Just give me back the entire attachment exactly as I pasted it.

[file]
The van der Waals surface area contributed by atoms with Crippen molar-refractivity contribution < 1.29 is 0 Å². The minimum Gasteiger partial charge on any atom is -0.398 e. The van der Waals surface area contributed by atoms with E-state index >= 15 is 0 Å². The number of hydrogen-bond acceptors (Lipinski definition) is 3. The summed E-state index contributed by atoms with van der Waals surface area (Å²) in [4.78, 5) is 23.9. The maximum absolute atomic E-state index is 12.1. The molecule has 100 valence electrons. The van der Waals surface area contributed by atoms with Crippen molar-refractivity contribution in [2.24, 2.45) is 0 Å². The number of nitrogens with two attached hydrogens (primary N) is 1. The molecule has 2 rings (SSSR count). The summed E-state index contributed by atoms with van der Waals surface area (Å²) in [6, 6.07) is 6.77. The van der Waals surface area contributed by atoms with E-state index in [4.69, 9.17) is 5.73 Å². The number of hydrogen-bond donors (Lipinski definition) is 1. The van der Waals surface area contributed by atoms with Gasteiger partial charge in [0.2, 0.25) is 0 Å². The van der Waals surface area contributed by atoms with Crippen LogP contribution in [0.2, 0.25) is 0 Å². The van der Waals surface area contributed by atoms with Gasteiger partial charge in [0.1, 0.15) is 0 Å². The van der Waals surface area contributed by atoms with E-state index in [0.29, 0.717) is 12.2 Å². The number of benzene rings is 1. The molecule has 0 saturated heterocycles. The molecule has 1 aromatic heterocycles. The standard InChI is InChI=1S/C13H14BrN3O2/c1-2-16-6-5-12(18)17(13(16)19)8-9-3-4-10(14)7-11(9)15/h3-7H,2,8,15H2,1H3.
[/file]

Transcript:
The van der Waals surface area contributed by atoms with Crippen molar-refractivity contribution < 1.29 is 0 Å². The minimum Gasteiger partial charge on any atom is -0.398 e. The van der Waals surface area contributed by atoms with E-state index >= 15 is 0 Å². The number of hydrogen-bond acceptors (Lipinski definition) is 3. The summed E-state index contributed by atoms with van der Waals surface area (Å²) in [4.78, 5) is 23.9. The maximum absolute atomic E-state index is 12.1. The molecule has 100 valence electrons. The van der Waals surface area contributed by atoms with Crippen molar-refractivity contribution in [2.24, 2.45) is 0 Å². The number of nitrogens with two attached hydrogens (primary N) is 1. The molecule has 2 rings (SSSR count). The summed E-state index contributed by atoms with van der Waals surface area (Å²) in [6, 6.07) is 6.77. The van der Waals surface area contributed by atoms with E-state index in [4.69, 9.17) is 5.73 Å². The number of hydrogen-bond donors (Lipinski definition) is 1. The van der Waals surface area contributed by atoms with Gasteiger partial charge in [0.2, 0.25) is 0 Å². The van der Waals surface area contributed by atoms with Crippen LogP contribution in [0.2, 0.25) is 0 Å². The van der Waals surface area contributed by atoms with Gasteiger partial charge in [0.1, 0.15) is 0 Å². The van der Waals surface area contributed by atoms with E-state index in [0.29, 0.717) is 12.2 Å². The number of benzene rings is 1. The molecule has 0 saturated heterocycles. The molecule has 1 aromatic heterocycles. The standard InChI is InChI=1S/C13H14BrN3O2/c1-2-16-6-5-12(18)17(13(16)19)8-9-3-4-10(14)7-11(9)15/h3-7H,2,8,15H2,1H3.